In the words of Albert Einstein ''within every crisis lies great opportunity.'' 2020 will certainly go down in history as not only a global crisis but one of the property industry’s most extraordinary years with the onus on us all to identify and capitalise on the opportunities presented.

The global pandemic has enticed shoppers all around the world to dramatically shift their shopping behaviours with the socio-economic effects of the Covid-19 crisis resulting in the transformation of everyday life. The crisis has certainly taken retail out of its comfort zone and has functioned as a trend accelerator with e-commerce gaining further momentum, digital technologies providing the means by which consumers can be contacted, contactless payment methods have become the norm and localisation and local commerce are now favoured.

As such by mid-September approximately 14,000 shops pulled down their shutters for the final time which is a 25% year on year increase and non-food retailers have lost more than £9 billion in sales. It is feared that if restrictions continue 1 in 10 shops could disappear for good and 12 million square meters of retail space could be lost. Noting, of course, that business rates remain a huge issue for retailers and leisure operators alike with an extension to the “current pause” being requested and much lobbying of the Government on lowering the business rate multiplier.

Meanwhile, Britain’s unpaid rental bill for commercial premises during the pandemic is likely to reach £4.5 billion by mid-September with final quarter rents for shops, offices and warehouses being billed on 29 September with £2.7 billion becoming due. The Government’s extension this month of a blanket ban on property companies evicting tenants or taking recovery action to collect rent until the end of the year is understandably of concern to landlords and foreign investors alike.

Undoubtedly footfall to our urban centres remains the biggest concern with August footfall across the UK down 34.3% year-on-year with the major cities hit hardest. Whilst improvement month on month is being realised, the fresh wave of Covid-19 cases and the Government’s latest call for employees to work from home where possible will stall this upwards trend and be a further blow to the commercial real estate industry as a whole.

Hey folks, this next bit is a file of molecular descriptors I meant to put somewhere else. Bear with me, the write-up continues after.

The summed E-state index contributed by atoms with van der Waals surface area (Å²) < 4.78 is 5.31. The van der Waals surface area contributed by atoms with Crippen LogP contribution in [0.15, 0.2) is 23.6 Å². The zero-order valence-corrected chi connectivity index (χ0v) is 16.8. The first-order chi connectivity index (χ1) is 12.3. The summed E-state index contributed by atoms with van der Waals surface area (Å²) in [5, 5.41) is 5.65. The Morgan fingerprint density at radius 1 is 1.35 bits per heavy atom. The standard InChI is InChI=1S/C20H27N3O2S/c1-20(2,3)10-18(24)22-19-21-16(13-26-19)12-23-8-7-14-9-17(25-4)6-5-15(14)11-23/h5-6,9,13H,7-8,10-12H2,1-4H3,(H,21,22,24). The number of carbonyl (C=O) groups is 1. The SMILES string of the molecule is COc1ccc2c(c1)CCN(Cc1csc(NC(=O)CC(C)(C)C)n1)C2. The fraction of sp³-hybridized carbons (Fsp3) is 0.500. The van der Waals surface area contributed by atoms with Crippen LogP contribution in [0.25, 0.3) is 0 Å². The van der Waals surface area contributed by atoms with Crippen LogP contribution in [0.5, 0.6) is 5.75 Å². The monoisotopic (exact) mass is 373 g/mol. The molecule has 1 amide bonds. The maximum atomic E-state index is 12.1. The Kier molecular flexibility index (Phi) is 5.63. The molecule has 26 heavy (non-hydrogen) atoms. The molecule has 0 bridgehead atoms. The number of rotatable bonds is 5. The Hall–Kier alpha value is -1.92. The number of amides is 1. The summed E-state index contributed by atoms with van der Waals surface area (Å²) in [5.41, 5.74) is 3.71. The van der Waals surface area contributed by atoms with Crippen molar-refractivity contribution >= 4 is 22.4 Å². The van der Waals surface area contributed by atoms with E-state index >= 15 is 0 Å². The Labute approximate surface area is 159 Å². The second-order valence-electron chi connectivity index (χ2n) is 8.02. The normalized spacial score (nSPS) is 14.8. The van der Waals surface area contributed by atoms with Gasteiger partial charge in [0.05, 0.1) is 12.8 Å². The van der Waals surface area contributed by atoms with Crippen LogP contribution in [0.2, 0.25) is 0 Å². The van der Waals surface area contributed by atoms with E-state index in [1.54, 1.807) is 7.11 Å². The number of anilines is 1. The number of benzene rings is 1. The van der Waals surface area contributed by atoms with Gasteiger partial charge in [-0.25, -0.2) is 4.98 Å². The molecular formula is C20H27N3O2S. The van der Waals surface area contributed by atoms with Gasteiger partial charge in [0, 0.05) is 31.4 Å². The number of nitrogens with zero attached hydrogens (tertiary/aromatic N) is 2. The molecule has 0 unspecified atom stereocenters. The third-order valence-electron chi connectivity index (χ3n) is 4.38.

An upturn in spending in August does not hide the fact that sales are still below pre-pandemic levels and the lack of people in our high streets and urban centres is having a devastating impact on shops operating in places once thronged with workers. Indeed in-store sales of non-food items were almost 18% lower in the three months to August than in the same period of 2019.

However it must be acknowledged that many of the key trends now being witnessed were driving our businesses before Covid-19, including the digitalisation of retail, the focus on sustainability, urbanisation and community engagement, these trends are now simply here to stay.

With so many aspects of our lives being touched by the pandemic, a lasting shift of some kind is inevitable but the “new normal” will take time to develop. For the foreseeable future, many people will choose not to travel far from home for their holidays and social interactions. However social cohesion and collaboration will remain a valuable component in people’s lives and the provision of the context to facilitate the social atmosphere will be more important than ever.

Healthy, sustainable living will also become a primary focus in our urban centres and beyond with the use of parks and other outdoor spaces increasing as people seek locations for gathering, sports, exercise, and walks.

Of course, acknowledging that the repurposing of redundant space in our urban centres is not new with 40% of developers reporting that their town and city centre voids (primarily retail) were already subject to remodelling and indeed much capital has now been earmarked for further repurposing to enliven our centres and entice footfall yet again.

It is however recognised that many investors are sitting on their assets awaiting further market stability but investment in UK property (retail assets in particular) from global investors and developers is becoming more attractive with falling values offering a baseline for long term investment.

As we emerge from the life-changing event that is Covid-19 which was a massive shock to property markets, experiences, personal transformations and enduring legacies will take centre stage. We need to respond by moving beyond the concept of single property asset classes and adapt our investment strategies and modelling to reflect location's unique, mixed-use offerings of appropriate size and scale across the UK to offer both convenience and community-led destinations as well sensitively phased, large scale urban regeneration. Public and private partnership will need to become the norm once again to support the viability journey and form a platform for further investment whilst offering much-needed support to the local economy. Innovation and creative thinking is required from collaborative development teams working alongside informed stakeholders. If you are up for change then this is one massive opportunity waiting to be realised.

Sara Boonham

Sara Boonham
Head of Cost Management UK